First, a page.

The open standards group, Khronos, has released several important announcements at this week’s computer graphics show, SIGGRAPH 2015, held in Los Angeles, California. A key one is its continued development and push for the new Vulkan graphics and compute API that aims to do what OpenGL and OpenGL ES has done within the industry—that being simplify development and thus enable cross-platform support—but using an API that enables more bare metal access to raw computational power of modern GPUs (graphical processing units).
Apple: The Platform Partner Missing
In an important press release today, Apple is missing from the list of industry supporters, which includes platforms such as Microsoft’s Windows, Google’s Android, the SteamOS by Valve, Tizen, and multiple Linux distributions, including Ubuntu and Red Hat.
Vulkan doesn’t replace OpenGL over night nor does it mean OpenGL and OpenGL ES are going away for years to come. The OpenGL API family possesses more abstraction and thereby creates simplification for software programmers to program to, whereas the Vulkan API achieves access to more raw GPU power but at the expense of more programming skill.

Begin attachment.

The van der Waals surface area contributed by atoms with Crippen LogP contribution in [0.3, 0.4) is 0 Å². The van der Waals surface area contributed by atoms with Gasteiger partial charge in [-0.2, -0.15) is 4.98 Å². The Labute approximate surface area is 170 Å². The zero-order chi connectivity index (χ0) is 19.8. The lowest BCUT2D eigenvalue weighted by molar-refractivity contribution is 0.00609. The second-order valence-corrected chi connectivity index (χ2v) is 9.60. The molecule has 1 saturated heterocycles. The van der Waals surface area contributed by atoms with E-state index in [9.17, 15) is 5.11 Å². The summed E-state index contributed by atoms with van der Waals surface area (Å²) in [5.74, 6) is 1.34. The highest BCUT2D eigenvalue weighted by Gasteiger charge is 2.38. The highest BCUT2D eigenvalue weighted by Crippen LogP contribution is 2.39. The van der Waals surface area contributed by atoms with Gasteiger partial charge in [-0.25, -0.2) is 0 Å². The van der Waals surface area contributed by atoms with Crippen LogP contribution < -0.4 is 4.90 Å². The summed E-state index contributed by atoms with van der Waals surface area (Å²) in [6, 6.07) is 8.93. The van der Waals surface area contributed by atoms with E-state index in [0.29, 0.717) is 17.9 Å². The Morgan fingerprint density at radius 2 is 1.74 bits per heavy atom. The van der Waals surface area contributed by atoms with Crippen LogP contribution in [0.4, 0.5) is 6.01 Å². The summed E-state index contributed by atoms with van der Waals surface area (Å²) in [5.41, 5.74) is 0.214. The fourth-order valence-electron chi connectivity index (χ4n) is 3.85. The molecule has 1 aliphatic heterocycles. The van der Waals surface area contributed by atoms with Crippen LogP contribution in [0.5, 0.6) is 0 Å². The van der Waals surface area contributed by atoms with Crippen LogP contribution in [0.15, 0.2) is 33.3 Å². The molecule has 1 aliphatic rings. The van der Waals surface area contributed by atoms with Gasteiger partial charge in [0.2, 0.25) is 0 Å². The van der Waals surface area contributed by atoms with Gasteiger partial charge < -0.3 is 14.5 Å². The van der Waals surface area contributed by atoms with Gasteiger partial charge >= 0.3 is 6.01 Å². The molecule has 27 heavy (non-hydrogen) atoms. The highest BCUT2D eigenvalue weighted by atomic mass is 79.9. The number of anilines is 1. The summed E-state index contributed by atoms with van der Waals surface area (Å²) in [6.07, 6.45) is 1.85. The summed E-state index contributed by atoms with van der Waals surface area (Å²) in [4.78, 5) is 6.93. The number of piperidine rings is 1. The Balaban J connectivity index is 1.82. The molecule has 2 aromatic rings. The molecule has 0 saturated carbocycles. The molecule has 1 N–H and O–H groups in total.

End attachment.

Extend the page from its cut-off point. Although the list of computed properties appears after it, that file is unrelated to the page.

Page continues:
Architosh has already been pushing the question forward about what happens to Apple’s progress in software accessibility in a post-OpenGL world? While that day is far from near, the question of Apple’s absence from the roster of industry hardware and software giants supporting Vulkan can only be presently partly explained by way of its own proprietary Metal API.
Like Microsoft with its DirectX 12 technology, also pushing in the explicit direction and also proprietary to Windows operating systems, Apple’s Metal is a Mac and iOS exclusive. Only time will tell if Apple makes the effort to embrace Vulkan or go it alone with Metal and the aging OpenGL.